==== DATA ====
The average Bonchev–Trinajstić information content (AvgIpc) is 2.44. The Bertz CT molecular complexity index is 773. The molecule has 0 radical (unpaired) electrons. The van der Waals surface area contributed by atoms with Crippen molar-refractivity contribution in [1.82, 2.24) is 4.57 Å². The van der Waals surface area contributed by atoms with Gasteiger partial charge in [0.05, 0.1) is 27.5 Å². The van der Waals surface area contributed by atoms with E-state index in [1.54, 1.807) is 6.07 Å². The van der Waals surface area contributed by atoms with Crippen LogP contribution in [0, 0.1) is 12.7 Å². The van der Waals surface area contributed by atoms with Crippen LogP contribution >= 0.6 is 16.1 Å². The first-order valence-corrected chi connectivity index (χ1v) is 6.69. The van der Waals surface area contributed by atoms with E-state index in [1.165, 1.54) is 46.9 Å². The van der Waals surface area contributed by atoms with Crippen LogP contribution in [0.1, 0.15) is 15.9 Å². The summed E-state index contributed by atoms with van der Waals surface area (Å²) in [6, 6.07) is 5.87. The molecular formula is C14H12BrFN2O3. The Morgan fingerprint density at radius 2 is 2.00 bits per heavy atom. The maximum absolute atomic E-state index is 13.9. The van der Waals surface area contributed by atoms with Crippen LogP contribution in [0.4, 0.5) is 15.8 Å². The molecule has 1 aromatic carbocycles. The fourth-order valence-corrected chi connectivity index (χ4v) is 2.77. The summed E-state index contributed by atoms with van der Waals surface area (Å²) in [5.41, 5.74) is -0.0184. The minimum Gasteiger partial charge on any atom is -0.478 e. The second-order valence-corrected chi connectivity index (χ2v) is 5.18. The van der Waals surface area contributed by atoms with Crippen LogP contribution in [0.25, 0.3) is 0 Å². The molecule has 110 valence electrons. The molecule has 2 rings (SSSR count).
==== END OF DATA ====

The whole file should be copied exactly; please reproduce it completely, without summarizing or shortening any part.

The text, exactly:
The average Bonchev–Trinajstić information content (AvgIpc) is 2.44. The Bertz CT molecular complexity index is 773. The molecule has 0 radical (unpaired) electrons. The van der Waals surface area contributed by atoms with Crippen molar-refractivity contribution in [1.82, 2.24) is 4.57 Å². The van der Waals surface area contributed by atoms with Gasteiger partial charge in [0.05, 0.1) is 27.5 Å². The van der Waals surface area contributed by atoms with E-state index in [1.54, 1.807) is 6.07 Å². The van der Waals surface area contributed by atoms with Crippen LogP contribution in [0, 0.1) is 12.7 Å². The van der Waals surface area contributed by atoms with Crippen LogP contribution >= 0.6 is 16.1 Å². The first-order valence-corrected chi connectivity index (χ1v) is 6.69. The van der Waals surface area contributed by atoms with E-state index in [1.165, 1.54) is 46.9 Å². The van der Waals surface area contributed by atoms with Crippen LogP contribution in [0.1, 0.15) is 15.9 Å². The summed E-state index contributed by atoms with van der Waals surface area (Å²) in [6, 6.07) is 5.87. The molecular formula is C14H12BrFN2O3. The Morgan fingerprint density at radius 2 is 2.00 bits per heavy atom. The maximum absolute atomic E-state index is 13.9. The van der Waals surface area contributed by atoms with Crippen LogP contribution in [0.4, 0.5) is 15.8 Å². The molecule has 1 aromatic carbocycles. The fourth-order valence-corrected chi connectivity index (χ4v) is 2.77. The summed E-state index contributed by atoms with van der Waals surface area (Å²) in [5.41, 5.74) is -0.0184. The minimum Gasteiger partial charge on any atom is -0.478 e. The second-order valence-corrected chi connectivity index (χ2v) is 5.18. The van der Waals surface area contributed by atoms with Crippen LogP contribution in [0.25, 0.3) is 0 Å². The molecule has 110 valence electrons. The molecule has 2 rings (SSSR count).